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Vient v. Connersville News Examiner

United States District Court, S.D. Indiana, Indianapolis Division

May 23, 2018

Benjamin Vient, Plaintiff,
v.
Connersville News Examiner, Defendant.

          ORDER

          Hon. Jane Magnus-Stinson, Chief Judge

         Pro se Plaintiff Benjamin Vient appears to assert a claim of copyright infringement in this lawsuit initiated on December 20, 2017. Presently pending before the Court is Defendant Connersville News Examiner's (the “News-Examiner”) Motion to Dismiss. [Filing No. 18.]

         I.

         Standard of Review Under Rule 12(b)(6), a party may move to dismiss a claim that does not state a right to relief. The Federal Rules of Civil Procedure require that a complaint provide the defendant with “fair notice of what the . . . claim is and the grounds upon which it rests.” Erickson v. Pardus, 551 U.S. 89, 93 (2007) (quoting Bell Atlantic v. Twombly, 550 U.S. 544, 555 (2007)). In reviewing the sufficiency of a complaint, the Court must accept all well-pled facts as true and draw all permissible inferences in favor of the plaintiff. See Active Disposal Inc. v. City of Darien, 635 F.3d 883, 886 (7th Cir. 2011). A Rule 12(b)(6) motion to dismiss asks whether the complaint “contain[s] sufficient factual matter, accepted as true, to ‘state a claim to relief that is plausible on its face.'” Ashcroft v. Iqbal, 556 U.S. 662, 678 (2009) (quoting Twombly, 550 U.S. at 570). The Court will not accept legal conclusions or conclusory allegations as sufficient to state a claim for relief. See McCauley v. City of Chicago, 671 F.3d 611, 617 (7th Cir. 2011). Factual allegations must plausibly state an entitlement to relief “to a degree that rises above the speculative level.” Munson v. Gaetz, 673 F.3d 630, 633 (7th Cir. 2012). This plausibility determination is “a context-specific task that requires the reviewing court to draw on its judicial experience and common sense.” Id.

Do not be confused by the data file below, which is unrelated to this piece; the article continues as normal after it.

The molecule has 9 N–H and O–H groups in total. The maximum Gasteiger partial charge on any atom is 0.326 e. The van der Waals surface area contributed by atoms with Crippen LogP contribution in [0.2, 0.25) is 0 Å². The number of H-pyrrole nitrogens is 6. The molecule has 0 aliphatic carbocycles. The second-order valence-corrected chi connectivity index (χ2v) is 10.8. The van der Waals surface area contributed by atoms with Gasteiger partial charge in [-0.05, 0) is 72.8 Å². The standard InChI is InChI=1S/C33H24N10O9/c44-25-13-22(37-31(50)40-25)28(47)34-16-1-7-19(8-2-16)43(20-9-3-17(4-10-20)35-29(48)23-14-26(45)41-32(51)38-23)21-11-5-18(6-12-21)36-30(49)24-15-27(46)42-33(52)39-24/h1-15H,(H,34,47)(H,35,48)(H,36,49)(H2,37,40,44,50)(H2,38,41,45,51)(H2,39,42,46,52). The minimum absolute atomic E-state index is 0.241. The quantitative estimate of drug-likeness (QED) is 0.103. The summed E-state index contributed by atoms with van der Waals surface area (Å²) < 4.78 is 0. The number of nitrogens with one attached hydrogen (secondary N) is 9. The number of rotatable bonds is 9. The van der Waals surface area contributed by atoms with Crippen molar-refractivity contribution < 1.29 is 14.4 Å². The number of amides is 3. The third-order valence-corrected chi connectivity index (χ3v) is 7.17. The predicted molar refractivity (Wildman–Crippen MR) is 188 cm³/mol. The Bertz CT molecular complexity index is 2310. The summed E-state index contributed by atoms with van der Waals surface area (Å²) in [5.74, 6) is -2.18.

II.

         Background

         Mr. Vient filed his Complaint on December 20, 2017, which provides only the following allegations: “Copyright Breaches. Requested information from defendants, have not received replies, has been very distressing.” [Filing No. 1 at 2.] Mr. Vient states in his Complaint that he seeks “[s]tatutory, full costs and legal and court fees and any other according to laws.” [Filing No. 1 at 4.]

         On December 28, 2017, the Court issued an Entry finding that “[t]he allegations set forth in the complaint, that a news exchange has not responded to Mr. Vient's requests for information, do not state a legal claim upon which relief can be granted.” [Filing No. 3 at 3.] The Court also found that Mr. Vient had not alleged a basis for the Court's jurisdiction. [Filing No. 3 at 3.] It dismissed Mr. Vient's Complaint for lack of subject matter jurisdiction and for failure to state a claim upon which relief can be granted, gave Mr. Vient until January 22, 2018 to show cause why the action should not be dismissed for lack of subject matter jurisdiction and failure to state a claim, and gave him until that date to pay the filing fee. [Filing No. 3 at 3.] Although Mr. Vient paid his filing fee by the January 22, 2018 deadline, he did not respond to the Court's Order to Show Cause. The Court then gave Mr. Vient additional time, until February 20, 2018, to show cause why his action should not be dismissed. [Filing No. 5.]

         On February 2, 2018, Mr. Vient filed three photocopied pages which are somewhat difficult to decipher. The first page contains this paragraph:

         (Image Omitted)

         [Filing No. 6 at 1.] This paragraph appears to state:

Rights: Ben Vient retains all rights to “On the Rails, ” his writing and photographs taken by him. This agreement allows on publication of each submission in the print newspaper within two weeks of Ben Vient's Wednesday submission date. Digital publishing or reproduction is prohibited.

[Filing No. 6 at 1.] The next two pages contain the ...


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